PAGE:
Turkey bluntly told the US ambassador on Thursday to stop meddling in its domestic affairs after he fired off a strident attack on the country's justice system.
"Ambassadors should mind their own business. They should stay away from assessments that mean interference in Turkey's judiciary and domestic affairs," Deputy Prime Minister Bekir Bozdag was quoted as saying by the Anatolia news agency.
In an interview with local media on Tuesday, US ambassador Francis Ricciardone criticised "the flaws" in the justice system, highlighting "lengthy pre-trial detentions, lack of clarity in presenting charges, lack of transparency".
In particular, he took aim at the jailing of scores of military and political figures.
"You have your military leaders, who were entrusted with the protection of this country, behind bars as if they were terrorists," Ricciardone said, adding that a number of lawmakers had also suffered the same fate.
"You have members of parliament who have been behind bars for a long time, sometimes on unclear charges," he added.
"You have professors... You have non-violent student protesters protesting tuition hikes behind bars. When a legal system produces such results and confuses people like that for terrorists, it makes it hard for American and European courts to match up."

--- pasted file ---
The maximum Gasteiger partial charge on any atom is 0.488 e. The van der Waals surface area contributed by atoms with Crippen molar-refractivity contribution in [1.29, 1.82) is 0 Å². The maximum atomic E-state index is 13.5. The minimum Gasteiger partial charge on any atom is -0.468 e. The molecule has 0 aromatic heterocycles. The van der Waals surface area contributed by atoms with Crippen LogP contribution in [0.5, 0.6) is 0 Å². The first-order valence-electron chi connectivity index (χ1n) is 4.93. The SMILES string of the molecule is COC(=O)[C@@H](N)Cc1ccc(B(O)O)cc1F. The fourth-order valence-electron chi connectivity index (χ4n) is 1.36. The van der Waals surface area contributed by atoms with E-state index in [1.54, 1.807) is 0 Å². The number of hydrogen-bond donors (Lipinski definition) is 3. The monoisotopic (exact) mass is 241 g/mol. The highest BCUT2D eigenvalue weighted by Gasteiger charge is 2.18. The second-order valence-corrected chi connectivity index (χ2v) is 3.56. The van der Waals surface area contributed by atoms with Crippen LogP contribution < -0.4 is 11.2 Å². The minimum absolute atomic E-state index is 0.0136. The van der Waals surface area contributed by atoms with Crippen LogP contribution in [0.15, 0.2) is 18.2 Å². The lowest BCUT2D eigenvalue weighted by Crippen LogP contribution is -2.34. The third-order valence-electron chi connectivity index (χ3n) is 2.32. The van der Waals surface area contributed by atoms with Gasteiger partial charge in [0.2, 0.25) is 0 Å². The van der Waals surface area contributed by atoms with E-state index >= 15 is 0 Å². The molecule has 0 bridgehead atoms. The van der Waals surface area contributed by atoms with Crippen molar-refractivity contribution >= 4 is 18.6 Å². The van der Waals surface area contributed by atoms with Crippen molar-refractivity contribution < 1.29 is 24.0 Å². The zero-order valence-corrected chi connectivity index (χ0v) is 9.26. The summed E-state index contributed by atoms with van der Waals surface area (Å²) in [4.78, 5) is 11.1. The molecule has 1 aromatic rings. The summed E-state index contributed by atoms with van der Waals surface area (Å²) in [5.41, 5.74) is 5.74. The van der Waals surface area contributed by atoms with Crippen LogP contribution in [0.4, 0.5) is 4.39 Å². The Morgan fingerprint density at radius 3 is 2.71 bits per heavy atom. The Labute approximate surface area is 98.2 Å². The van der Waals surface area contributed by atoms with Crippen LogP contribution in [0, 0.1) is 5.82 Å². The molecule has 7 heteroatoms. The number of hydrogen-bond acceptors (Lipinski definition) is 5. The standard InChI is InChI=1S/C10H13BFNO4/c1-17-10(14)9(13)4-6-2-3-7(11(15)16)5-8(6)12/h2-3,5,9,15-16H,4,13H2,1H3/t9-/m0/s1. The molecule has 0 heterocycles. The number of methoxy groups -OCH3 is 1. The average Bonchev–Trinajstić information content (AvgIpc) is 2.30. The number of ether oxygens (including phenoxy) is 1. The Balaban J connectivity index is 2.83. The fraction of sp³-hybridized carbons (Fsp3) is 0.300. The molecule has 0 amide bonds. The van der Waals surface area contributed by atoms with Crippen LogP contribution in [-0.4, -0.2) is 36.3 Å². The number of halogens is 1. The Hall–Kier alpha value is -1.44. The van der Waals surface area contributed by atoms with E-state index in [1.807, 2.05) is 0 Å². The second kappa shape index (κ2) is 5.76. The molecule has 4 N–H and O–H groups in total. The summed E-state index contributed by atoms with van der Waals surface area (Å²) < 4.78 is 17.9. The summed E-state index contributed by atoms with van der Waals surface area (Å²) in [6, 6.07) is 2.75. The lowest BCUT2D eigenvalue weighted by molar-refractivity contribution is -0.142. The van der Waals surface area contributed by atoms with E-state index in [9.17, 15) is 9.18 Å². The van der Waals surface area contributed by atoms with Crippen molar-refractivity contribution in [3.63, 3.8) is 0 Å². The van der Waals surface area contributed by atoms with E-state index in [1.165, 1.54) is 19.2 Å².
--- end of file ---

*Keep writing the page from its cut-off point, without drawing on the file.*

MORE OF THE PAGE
The comments by Ricciardone, who has had an uneasy relationship with the authorities since his appointment in January 2011, came after a suicide bombing outside the US embassy in Ankara on Friday that was claimed by a radical anti-US leftwing group.
Ricciardone met with a Turkish foreign ministry official on Thursday in the wake of his comments.
"It is a question of warning the ambassador and drawing his attention (to our concerns) the issue," said Huseyin Celik, spokesman for Prime Minister Recep Tayyip Erdogan's ruling Justice and Development Party (AKP).
But a US diplomatic source told AFP that the mission "has frequent and regular contacts with the Turkish government," indicating that Thursday's meeting was "nothing out of the ordinary."
Since coming to power in 2002, Erdogan has sought to tackle head-on Turkey's powerful military, the self-appointed guardian of the secular state which has carried out four coups over half a century.
In September, more than 300 retired and active military officers were sentenced to jail for plotting to topple Erdogan's government and hundreds more are still behind bars awaiting trial in a campaign to clip the wings of the armed forces.
Dozens of journalists are also in detention, as well as lawyers, politicians and lawmakers -- most of them accused of plotting against the government or having links with the outlawed Kurdish rebel movement the Kurdish Workers' Party (PKK).
On Wednesday, the AKP's Celik criticised the ambassador for "not learning not to overstep his boundaries" despite warnings from the premier since his appointment.
Erdogan had called him a "rookie" after Ricciardone raised the issue of jailed dissident journalists in Turkey shortly after his appointment.